Tony Stewart says back feels great, but upcoming scans are critical to comeback
DENVER, N.C. -- Tony Stewart feels better than ever since fracturing his back nearly three months ago, but the timeframe of his comeback still will be dictated by a critical upcoming examination.
The three-time Sprint Cup champion, who suffered a burst fracture of the L1 vertebra in an all-terrain vehicle accident while riding in the sand dunes of Southern California in late January, will have his back scanned by the end of the month to evaluate the healing.
“The only thing I can’t do that I know of is get in a stock car right now,” Stewart said Wednesday during an event to promote sponsor Mobil 1’s advanced fuel economy green initiatives (which will be featured on Stewart-Haas Racing cars this weekend at Richmond International Raceway). “I’m waiting on (doctors) more than anything. I’ve been doing everything I want to do. The only thing I haven’t tried I want to try is swinging a golf club and seeing if I can do it.
“With everything else, I’ve been pushing hard and haven’t had any (ill) feeling. They said pay attention to your body, and if it doesn’t feel right, something’s not right, so I’ve been trying to push myself intentionally to see what it’ll take, and it hasn’t pushed back yet. I’m pretty excited about the way it feels right now.”
Despite being out of his No. 14 Chevrolet, Stewart still has attended several races. He also has been active on his homestead near Columbus, Indiana. Over the last two weeks, he estimated he had cleared six acres of trees from his property by piloting heavy machinery.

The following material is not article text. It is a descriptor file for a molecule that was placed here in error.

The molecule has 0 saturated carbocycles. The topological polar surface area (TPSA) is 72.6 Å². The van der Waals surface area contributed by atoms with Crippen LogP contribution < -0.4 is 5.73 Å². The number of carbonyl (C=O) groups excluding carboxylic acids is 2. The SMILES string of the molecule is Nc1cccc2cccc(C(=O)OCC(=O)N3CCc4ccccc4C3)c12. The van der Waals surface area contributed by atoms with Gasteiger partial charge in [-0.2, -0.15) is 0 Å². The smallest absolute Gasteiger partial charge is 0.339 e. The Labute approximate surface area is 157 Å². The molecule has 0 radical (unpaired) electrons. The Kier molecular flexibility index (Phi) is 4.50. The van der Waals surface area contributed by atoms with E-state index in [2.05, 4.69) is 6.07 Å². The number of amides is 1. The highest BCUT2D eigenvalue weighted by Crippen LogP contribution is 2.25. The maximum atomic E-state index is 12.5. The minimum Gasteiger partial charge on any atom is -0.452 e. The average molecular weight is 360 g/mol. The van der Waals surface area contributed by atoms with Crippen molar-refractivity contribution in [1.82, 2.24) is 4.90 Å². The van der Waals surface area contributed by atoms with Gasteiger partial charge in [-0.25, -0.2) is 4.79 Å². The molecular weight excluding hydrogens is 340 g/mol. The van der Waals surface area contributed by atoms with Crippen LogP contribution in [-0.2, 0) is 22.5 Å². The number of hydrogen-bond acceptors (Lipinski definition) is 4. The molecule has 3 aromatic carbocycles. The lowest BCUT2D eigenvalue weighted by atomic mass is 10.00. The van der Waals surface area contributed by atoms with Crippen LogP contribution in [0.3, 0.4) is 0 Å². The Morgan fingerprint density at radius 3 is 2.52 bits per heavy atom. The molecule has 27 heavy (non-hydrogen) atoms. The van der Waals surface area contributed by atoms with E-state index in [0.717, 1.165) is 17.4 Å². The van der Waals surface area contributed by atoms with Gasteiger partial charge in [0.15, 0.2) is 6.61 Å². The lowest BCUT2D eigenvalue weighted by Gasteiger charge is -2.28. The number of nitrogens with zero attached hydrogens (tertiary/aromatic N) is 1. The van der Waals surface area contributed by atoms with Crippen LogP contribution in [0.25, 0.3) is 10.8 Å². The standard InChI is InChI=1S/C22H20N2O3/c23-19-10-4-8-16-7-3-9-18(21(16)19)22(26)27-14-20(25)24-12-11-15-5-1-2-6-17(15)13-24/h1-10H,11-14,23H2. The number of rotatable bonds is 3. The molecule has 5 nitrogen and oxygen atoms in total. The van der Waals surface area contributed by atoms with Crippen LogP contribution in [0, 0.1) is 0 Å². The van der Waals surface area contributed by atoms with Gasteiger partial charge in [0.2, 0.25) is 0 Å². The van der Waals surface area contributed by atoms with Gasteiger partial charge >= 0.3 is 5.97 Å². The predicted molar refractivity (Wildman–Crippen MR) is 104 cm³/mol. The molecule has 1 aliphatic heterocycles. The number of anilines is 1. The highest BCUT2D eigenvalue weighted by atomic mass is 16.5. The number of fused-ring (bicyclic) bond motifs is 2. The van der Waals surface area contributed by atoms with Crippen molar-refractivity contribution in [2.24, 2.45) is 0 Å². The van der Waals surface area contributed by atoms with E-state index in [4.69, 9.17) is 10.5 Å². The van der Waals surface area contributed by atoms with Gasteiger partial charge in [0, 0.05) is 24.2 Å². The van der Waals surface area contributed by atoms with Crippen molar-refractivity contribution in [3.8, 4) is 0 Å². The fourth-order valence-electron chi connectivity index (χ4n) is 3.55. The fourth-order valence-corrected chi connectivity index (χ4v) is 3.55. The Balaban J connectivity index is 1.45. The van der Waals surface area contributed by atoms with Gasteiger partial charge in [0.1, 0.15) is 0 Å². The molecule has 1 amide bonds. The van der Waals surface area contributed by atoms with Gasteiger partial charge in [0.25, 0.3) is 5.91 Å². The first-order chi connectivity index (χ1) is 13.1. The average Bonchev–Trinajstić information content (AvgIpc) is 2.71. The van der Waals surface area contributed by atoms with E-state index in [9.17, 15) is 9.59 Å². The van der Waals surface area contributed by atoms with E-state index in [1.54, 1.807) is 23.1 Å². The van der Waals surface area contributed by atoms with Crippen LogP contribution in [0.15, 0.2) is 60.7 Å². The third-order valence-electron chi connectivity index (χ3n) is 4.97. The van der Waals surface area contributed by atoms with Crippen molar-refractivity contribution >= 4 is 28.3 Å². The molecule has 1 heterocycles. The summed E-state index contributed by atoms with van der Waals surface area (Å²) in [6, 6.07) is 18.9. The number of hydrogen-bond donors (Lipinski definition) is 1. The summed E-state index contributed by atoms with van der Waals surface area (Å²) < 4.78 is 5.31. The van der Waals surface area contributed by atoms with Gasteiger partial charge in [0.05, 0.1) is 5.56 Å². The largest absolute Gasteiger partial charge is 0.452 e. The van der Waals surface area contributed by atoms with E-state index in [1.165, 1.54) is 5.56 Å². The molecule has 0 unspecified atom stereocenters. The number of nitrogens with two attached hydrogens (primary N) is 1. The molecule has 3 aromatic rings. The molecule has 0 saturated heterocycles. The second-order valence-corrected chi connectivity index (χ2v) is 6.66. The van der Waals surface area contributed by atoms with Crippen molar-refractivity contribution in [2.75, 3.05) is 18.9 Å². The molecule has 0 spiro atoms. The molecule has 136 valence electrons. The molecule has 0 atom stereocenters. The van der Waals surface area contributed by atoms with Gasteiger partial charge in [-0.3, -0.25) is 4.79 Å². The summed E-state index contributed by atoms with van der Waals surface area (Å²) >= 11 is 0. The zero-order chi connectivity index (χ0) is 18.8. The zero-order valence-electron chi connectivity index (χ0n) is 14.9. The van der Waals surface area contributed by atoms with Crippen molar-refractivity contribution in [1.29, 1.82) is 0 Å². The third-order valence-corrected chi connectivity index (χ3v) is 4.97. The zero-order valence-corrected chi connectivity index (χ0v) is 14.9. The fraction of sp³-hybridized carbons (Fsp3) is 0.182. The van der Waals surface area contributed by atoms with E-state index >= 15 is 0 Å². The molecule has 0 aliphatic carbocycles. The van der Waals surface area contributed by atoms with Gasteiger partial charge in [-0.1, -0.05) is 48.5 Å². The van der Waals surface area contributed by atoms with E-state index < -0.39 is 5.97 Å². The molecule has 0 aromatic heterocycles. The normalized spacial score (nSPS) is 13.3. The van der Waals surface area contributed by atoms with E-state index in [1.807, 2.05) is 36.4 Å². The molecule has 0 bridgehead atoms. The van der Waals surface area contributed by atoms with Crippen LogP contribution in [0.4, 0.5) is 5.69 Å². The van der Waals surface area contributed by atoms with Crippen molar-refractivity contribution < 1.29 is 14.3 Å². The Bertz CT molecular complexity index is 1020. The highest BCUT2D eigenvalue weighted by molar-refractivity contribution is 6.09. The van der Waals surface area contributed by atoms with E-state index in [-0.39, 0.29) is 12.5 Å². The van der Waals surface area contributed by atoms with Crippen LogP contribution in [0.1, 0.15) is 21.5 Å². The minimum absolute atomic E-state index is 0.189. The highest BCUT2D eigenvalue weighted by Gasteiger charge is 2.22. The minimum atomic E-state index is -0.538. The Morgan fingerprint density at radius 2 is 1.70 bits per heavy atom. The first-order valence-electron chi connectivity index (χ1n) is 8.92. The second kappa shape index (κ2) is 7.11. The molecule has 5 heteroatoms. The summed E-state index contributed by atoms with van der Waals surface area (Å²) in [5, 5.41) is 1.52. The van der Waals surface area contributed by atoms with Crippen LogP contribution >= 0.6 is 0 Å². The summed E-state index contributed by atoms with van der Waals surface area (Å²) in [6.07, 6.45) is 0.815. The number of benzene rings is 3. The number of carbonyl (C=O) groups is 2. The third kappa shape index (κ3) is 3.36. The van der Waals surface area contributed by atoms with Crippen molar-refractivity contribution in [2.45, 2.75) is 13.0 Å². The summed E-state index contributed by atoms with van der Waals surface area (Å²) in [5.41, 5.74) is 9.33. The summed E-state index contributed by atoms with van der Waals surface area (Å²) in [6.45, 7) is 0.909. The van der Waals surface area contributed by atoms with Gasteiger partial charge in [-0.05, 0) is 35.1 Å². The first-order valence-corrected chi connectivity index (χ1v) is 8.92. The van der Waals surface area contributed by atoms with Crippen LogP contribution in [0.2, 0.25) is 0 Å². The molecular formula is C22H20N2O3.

“Honestly, I’ve just been staying busy more than anything,” he said. “I can’t say I’ve been in therapy a lot, but what I’ve been doing on my property at home, (the doctors have said) you’re getting just as much benefit doing that as you are in here with me. I’ve just been staying busy and doing a lot of projects I wanted to do on my land in Indiana, so that seems to be working.”
Stewart said being behind the controls of a skid-steer loader isn’t that relatable to driving a 3,400-pound stock car, but it does give him a way to mimic being behind the wheel.
“It’s been a lot of fun, but at the same time, a skid steer doesn’t have suspension, so every day I’ve been pushing harder to see what my back will take,” he said. “Until we do the scans, we’re not going to know where we’re at. Having the ability to find out for myself where I’m at is a benefit there of doing that. Every day, I keep pushing it harder on what I’m doing with it and how aggressive I am with running the equipment around there. Got a lot of cool stuff going on there.”
Is Stewart good with playing the waiting game?
“What choice do I have? That’s the better question,” he said. “When you don’t have a choice, you just do it. For us right now, it’s just a matter of doing the stuff that we need to do and wait until they tell us it’s time.”
Brian Vickers and Ty Dillon have split time in Stewart’s No. 14 Chevrolet in his absence.
The three-time series champion announced last September that the 2016 season would be his last in the Sprint Cup Series. Clint Bowyer will take over his Stewart-Haas Racing ride next year as the team switches to Ford.